At the core of businesses affected by social distancing are beauty salons. The beauty service world has been crippled after being deemed non-essential. The decision forced salon owners to close their doors and a workforce in shambles as they try to make ends meet. Some have even turned to doing hair in their home.
“When I got word we were mandated to shut down, I was pretty upset about it,” Tierra Milton, owner of She And Her Studio on Staten Island, told us through e-mail. “I didn’t know how to feel or what to expect.”
At least 46 states enacted orders to close nonessential businesses, according to ABC News. With limited financial options, stylists, barbers and nail technicians have found themselves risking their lives to keep up with their clientele. Rochester reported at least 7,000 complaints about non essential businesses operating against government restriction. Beloved Mississippi barber, Eugene Thompson, who continued to take clients in his home despite “stay at home” orders, succumb to the virus just days shy of his 46th birthday.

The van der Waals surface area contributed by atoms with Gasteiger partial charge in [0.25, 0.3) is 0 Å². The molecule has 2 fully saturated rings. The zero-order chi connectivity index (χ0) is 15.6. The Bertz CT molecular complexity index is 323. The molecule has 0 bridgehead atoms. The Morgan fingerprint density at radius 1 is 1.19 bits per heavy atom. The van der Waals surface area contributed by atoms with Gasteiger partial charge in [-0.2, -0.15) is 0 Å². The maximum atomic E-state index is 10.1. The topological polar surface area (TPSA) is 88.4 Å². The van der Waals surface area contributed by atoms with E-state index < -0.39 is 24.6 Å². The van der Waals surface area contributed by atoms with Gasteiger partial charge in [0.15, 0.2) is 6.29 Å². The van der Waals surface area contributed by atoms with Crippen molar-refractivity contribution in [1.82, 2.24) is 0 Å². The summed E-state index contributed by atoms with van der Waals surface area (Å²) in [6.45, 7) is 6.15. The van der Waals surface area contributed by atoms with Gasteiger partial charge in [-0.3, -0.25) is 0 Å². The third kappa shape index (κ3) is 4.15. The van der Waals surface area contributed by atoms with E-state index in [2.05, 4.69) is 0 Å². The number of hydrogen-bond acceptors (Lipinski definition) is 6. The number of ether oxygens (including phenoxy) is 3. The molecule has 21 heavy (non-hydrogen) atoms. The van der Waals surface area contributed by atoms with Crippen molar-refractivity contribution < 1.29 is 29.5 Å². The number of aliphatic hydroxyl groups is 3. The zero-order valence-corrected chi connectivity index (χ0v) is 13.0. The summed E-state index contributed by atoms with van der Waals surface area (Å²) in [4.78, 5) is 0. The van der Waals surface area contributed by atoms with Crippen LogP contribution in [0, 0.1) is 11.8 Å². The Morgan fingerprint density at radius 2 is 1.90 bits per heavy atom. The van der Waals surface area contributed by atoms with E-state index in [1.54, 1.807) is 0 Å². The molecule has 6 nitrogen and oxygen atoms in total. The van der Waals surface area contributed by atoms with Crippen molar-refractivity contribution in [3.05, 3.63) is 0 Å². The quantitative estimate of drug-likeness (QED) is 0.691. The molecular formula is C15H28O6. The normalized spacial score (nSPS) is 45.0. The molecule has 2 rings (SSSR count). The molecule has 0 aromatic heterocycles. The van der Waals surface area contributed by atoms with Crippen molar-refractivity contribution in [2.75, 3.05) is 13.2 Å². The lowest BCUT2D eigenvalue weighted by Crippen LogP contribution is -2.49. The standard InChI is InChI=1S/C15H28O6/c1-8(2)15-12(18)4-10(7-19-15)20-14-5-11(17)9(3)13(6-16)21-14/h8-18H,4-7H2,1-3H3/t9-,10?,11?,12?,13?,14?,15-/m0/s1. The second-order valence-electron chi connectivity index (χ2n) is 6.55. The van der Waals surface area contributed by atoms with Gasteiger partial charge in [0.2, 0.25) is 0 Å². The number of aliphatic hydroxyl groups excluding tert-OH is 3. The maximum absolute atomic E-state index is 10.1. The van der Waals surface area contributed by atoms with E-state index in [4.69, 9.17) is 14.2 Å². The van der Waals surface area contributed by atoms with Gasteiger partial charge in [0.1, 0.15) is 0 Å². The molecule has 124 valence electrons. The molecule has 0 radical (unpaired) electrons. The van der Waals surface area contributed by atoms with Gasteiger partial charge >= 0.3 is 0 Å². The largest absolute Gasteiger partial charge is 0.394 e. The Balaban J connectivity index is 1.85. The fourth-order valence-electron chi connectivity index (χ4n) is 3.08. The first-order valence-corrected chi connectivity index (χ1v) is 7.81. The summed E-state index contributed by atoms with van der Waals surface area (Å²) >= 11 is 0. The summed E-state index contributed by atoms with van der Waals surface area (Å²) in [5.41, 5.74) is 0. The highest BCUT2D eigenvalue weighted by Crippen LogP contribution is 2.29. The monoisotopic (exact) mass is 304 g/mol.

“I’ve always said from the jump salons are essential because when you feel and look good it lights the fuel,” she says.
The COVID-19 pandemic exposed holes in the U.S. economy as over 22 million people have filed for unemployment in the month of April. “Currently I am hurting financially,” Tierra revealed. Financial burden is only half Milton’s worries. “I miss the emotional connection between me and my clients.”
Milton is blessed to have some sort of cushion/ savings account but dispensing “unnecessary capital” is not ideal. “I was accepting clients in my home but once [the virus] got worse it’s been less clients.”
Before business came to a sudden halt, Milton noticed a trend rising among home appointments. Braids. “The new trend of hairstyling has been corn rows, box braids or weaves.”
Milton says she has a healthy relationship with her landlord, who she describes as understanding.
Governor Cuomo extended “stay at home” orders for New York until May 15.